vmware-cmd <cfg> getconfig <variable>

Setting or getting a configuration is a bit confusing at first because it asks for a variable, where is this variable coming from!?!? Luckily its actually pretty simple, you can set/getconfig on any of the settings in the .vmx file. There unfortunately is an issue with ESX 3.x ; some of the parameters that you set, only get set if you reset the hostD service by entering: service mgmt-vmware restart . This really is only a workaround as running this command will reset all of the connections that the ESX server has with the VMs, and it does take some time for it to come back up.

There you have it, this should be enough info to get you started on some ESX scripting. If you have any questions on how some of these commands work feel free to drop me a comment, and I’ll do my best to help you out. Below are also a few resources that I found helpful, but keep in mind if you are running ESX 3.x some things may work differently!

Useful References
Guide for driving the ESX server via Command line – http://www.rtfm-ed.eu/docs/vmwdocs/esx3.x-vc2.x-serviceconsole-guide.pdf
VMware Scripting API – http://wiki.eclab.byu.edu/plugin/attachments/ScriptingAPI/Scripting_API_215.pdf

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Taking Screenshots From VMWare ESX Command line using vmdumper

Posted by Steve on June 11, 2008

VMdumper is something that apparently does not exist, well according to google at least. But fortunately,  I have learned of, and now am sharing some of the usefulness of this little tool in VMware.

The main thing that I have used it for is to take a .png screenshot of a virtual machine on that ESX server. This has a whole bevy of usefulness. Specifically for me, I was trying to catch a specific error that was occurring when my VMs were booting in a specific way and that left no trace if itself in any log files, the only way to know it happens is to look at the screen, thus a screenshot was in order!

The vmdumper command can be accessed on your ESX server by connecting via SSH and navigating to the following directory:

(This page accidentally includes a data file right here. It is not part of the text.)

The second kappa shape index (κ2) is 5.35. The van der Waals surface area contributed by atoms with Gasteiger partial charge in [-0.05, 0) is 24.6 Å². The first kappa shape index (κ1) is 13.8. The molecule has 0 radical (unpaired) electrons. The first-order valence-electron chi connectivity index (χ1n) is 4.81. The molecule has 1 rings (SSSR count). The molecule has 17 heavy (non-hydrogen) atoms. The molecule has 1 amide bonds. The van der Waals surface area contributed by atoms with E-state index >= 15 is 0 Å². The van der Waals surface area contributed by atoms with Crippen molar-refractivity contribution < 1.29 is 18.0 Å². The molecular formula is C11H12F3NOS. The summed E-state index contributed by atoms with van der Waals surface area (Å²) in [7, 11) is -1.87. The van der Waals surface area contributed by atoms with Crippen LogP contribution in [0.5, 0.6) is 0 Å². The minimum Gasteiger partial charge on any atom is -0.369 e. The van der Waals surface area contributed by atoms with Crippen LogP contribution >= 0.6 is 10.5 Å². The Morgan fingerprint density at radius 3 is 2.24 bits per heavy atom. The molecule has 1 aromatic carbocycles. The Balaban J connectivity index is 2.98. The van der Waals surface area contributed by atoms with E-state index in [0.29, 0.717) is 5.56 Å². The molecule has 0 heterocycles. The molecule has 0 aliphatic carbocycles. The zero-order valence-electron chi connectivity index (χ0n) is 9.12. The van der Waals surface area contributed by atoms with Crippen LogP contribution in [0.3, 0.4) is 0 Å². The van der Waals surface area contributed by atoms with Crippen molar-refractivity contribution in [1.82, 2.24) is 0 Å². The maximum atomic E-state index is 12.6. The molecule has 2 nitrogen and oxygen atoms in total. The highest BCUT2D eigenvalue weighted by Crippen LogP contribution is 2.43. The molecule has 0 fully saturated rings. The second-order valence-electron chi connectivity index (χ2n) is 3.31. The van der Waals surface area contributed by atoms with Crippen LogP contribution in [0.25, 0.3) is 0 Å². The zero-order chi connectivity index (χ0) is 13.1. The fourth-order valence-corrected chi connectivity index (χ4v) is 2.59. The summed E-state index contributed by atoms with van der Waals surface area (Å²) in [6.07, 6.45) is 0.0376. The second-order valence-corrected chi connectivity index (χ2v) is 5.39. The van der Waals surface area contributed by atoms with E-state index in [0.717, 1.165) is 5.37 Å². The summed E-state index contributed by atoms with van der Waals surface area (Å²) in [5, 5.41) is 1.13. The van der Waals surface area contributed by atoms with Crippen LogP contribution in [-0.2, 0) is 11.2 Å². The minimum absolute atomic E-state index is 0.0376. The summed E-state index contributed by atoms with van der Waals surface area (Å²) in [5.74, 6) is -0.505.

/usr/lib/vmware/bin/

From here you can run ./vmdumper which will provide the following output:
./vmdumper: [options] <world id|–listVM> <unsync|sync|vmx|vmx_force|samples_on|samples_off|nmi|screenshot|backtrace>
-f: ignore vsi version check
-h: print friendly help message
-l: print information about running VMs

These are the options available to you using this VMdumper tool! So moving on, you know where the tool is, and you want to take a screenshot! To take a screen shot, you need to know the VMID. The VMID is unfortunately dynamic, but have no fear another command is here. The vmdumper will list all of the information you need with the following command:
/usr/lib/vmware/bin/vmdumper –listVM

This will list out all of the VMs that are on your ESX server in an uglyish format, but it is pretty simple to extract the desired information, that is the VMID with the following command:
VMID=`/usr/lib/vmware/bin/vmdumper –listVM | grep VMsDisplayName | awk ‘/vmid/ {print $1}’ | awk -F= ‘ {print $2}’`

Basically what is happening is that this command is that the list of VMS is piped out and the grep command finds the line that has the desired VMID with the use of the VM’s display name. The first awk command pulls out the whole vmid filed, and the second awk pulls just the vmid number, and finally it is assigned to the variable VMID!

Now the screenshot command can be done from any directory, you just need to execute the following command:
/usr/lib/vmware/bin/vmdumper VMID screenshot

The screenshot will be deposited where that VMs .vmx file is located and will be labeled vmdumper.png!

There you have it, a screenshot of a running VM from the command line that you can run from a bash shell script! One final time here are the commands you’ll need to run.
VMID=`/usr/lib/vmware/bin/vmdumper –listVM | grep ${VMS[counter]} | awk ‘/vmid/ {print $1}’ | awk -F= ‘ {print $2}’` #Gets the VMID
/usr/lib/vmware/bin/vmdumper $VMID screenshot #take the screenshot

Hopefully this helps someone out, I know it made my day a lot easier!

–Steve

Post Script:
This is the first time I have posted a sort of How To, or purely information related post, feel free to drop me a line on the formatting or if there is any info that should be included that is not!

Posted in ESX Scripting | Tagged: , , , , , , , , , | 2 Comments »